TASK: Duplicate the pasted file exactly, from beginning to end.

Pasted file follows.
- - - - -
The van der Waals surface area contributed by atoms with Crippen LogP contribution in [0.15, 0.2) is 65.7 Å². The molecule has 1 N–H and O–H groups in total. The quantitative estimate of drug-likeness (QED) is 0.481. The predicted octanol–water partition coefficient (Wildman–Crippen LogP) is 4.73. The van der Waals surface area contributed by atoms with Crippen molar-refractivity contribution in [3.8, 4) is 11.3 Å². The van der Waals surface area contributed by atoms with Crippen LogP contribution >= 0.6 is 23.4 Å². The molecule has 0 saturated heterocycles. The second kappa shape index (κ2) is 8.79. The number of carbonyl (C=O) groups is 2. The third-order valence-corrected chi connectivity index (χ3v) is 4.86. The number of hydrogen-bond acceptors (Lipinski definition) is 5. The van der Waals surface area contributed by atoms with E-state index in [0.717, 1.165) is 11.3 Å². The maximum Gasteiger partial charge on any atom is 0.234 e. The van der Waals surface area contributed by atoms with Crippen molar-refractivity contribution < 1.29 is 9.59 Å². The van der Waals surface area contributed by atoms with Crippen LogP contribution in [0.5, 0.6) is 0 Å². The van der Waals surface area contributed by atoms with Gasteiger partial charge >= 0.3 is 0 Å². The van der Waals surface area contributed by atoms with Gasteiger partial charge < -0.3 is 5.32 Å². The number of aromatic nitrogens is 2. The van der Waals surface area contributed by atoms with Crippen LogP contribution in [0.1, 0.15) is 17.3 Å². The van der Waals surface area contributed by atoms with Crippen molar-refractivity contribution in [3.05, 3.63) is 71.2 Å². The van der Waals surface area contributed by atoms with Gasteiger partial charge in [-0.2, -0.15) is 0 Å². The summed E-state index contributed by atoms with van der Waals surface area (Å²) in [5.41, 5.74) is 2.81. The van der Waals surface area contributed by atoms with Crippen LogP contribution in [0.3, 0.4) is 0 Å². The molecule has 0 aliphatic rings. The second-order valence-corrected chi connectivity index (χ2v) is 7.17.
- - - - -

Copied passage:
The van der Waals surface area contributed by atoms with Crippen LogP contribution in [0.15, 0.2) is 65.7 Å². The molecule has 1 N–H and O–H groups in total. The quantitative estimate of drug-likeness (QED) is 0.481. The predicted octanol–water partition coefficient (Wildman–Crippen LogP) is 4.73. The van der Waals surface area contributed by atoms with Crippen molar-refractivity contribution in [3.8, 4) is 11.3 Å². The van der Waals surface area contributed by atoms with Crippen LogP contribution >= 0.6 is 23.4 Å². The molecule has 0 saturated heterocycles. The second kappa shape index (κ2) is 8.79. The number of carbonyl (C=O) groups is 2. The third-order valence-corrected chi connectivity index (χ3v) is 4.86. The number of hydrogen-bond acceptors (Lipinski definition) is 5. The van der Waals surface area contributed by atoms with E-state index in [0.717, 1.165) is 11.3 Å². The maximum Gasteiger partial charge on any atom is 0.234 e. The van der Waals surface area contributed by atoms with Crippen molar-refractivity contribution < 1.29 is 9.59 Å². The van der Waals surface area contributed by atoms with Crippen LogP contribution in [0.5, 0.6) is 0 Å². The van der Waals surface area contributed by atoms with Gasteiger partial charge >= 0.3 is 0 Å². The van der Waals surface area contributed by atoms with Gasteiger partial charge < -0.3 is 5.32 Å². The number of aromatic nitrogens is 2. The van der Waals surface area contributed by atoms with Crippen LogP contribution in [0.1, 0.15) is 17.3 Å². The van der Waals surface area contributed by atoms with Crippen molar-refractivity contribution in [3.05, 3.63) is 71.2 Å². The van der Waals surface area contributed by atoms with Gasteiger partial charge in [-0.2, -0.15) is 0 Å². The summed E-state index contributed by atoms with van der Waals surface area (Å²) in [5.41, 5.74) is 2.81. The van der Waals surface area contributed by atoms with Crippen LogP contribution in [0.3, 0.4) is 0 Å². The molecule has 0 aliphatic rings. The second-order valence-corrected chi connectivity index (χ2v) is 7.17.